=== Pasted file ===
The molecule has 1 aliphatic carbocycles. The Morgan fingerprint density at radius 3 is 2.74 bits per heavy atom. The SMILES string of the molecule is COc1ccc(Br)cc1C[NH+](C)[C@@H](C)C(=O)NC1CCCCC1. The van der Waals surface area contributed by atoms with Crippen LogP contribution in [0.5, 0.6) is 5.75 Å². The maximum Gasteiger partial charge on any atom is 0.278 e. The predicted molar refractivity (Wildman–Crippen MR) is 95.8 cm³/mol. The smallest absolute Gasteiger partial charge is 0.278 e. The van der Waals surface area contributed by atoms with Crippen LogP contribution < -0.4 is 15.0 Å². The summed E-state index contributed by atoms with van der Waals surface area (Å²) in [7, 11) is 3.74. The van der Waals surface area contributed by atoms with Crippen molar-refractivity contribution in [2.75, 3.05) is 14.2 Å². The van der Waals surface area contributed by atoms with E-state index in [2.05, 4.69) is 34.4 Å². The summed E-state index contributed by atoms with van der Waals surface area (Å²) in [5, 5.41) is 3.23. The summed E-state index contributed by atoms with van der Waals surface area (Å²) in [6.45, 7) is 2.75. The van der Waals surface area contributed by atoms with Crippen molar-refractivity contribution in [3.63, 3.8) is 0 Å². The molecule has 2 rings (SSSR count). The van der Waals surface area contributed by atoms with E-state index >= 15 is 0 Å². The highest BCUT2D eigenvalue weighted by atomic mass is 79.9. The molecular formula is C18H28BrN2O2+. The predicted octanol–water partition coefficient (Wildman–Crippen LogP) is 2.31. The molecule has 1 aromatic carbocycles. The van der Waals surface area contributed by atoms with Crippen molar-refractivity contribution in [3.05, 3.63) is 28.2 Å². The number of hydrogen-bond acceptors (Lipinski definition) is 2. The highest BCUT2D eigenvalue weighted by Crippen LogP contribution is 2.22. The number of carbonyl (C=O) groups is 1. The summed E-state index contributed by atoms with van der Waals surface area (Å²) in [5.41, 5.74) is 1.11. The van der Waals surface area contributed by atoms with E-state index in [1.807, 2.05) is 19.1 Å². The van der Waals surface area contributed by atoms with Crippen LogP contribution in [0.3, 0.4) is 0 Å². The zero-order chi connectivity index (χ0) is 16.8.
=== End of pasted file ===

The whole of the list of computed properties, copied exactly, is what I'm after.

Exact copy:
The molecule has 1 aliphatic carbocycles. The Morgan fingerprint density at radius 3 is 2.74 bits per heavy atom. The SMILES string of the molecule is COc1ccc(Br)cc1C[NH+](C)[C@@H](C)C(=O)NC1CCCCC1. The van der Waals surface area contributed by atoms with Crippen LogP contribution in [0.5, 0.6) is 5.75 Å². The maximum Gasteiger partial charge on any atom is 0.278 e. The predicted molar refractivity (Wildman–Crippen MR) is 95.8 cm³/mol. The smallest absolute Gasteiger partial charge is 0.278 e. The van der Waals surface area contributed by atoms with Crippen LogP contribution < -0.4 is 15.0 Å². The summed E-state index contributed by atoms with van der Waals surface area (Å²) in [7, 11) is 3.74. The van der Waals surface area contributed by atoms with Crippen molar-refractivity contribution in [2.75, 3.05) is 14.2 Å². The van der Waals surface area contributed by atoms with E-state index in [2.05, 4.69) is 34.4 Å². The summed E-state index contributed by atoms with van der Waals surface area (Å²) in [5, 5.41) is 3.23. The summed E-state index contributed by atoms with van der Waals surface area (Å²) in [6.45, 7) is 2.75. The van der Waals surface area contributed by atoms with Crippen molar-refractivity contribution in [3.63, 3.8) is 0 Å². The molecule has 2 rings (SSSR count). The van der Waals surface area contributed by atoms with E-state index >= 15 is 0 Å². The highest BCUT2D eigenvalue weighted by atomic mass is 79.9. The molecular formula is C18H28BrN2O2+. The predicted octanol–water partition coefficient (Wildman–Crippen LogP) is 2.31. The molecule has 1 aromatic carbocycles. The van der Waals surface area contributed by atoms with Crippen molar-refractivity contribution in [3.05, 3.63) is 28.2 Å². The number of hydrogen-bond acceptors (Lipinski definition) is 2. The highest BCUT2D eigenvalue weighted by Crippen LogP contribution is 2.22. The number of carbonyl (C=O) groups is 1. The summed E-state index contributed by atoms with van der Waals surface area (Å²) in [5.41, 5.74) is 1.11. The van der Waals surface area contributed by atoms with E-state index in [1.807, 2.05) is 19.1 Å². The van der Waals surface area contributed by atoms with Crippen LogP contribution in [0.3, 0.4) is 0 Å². The zero-order chi connectivity index (χ0) is 16.8.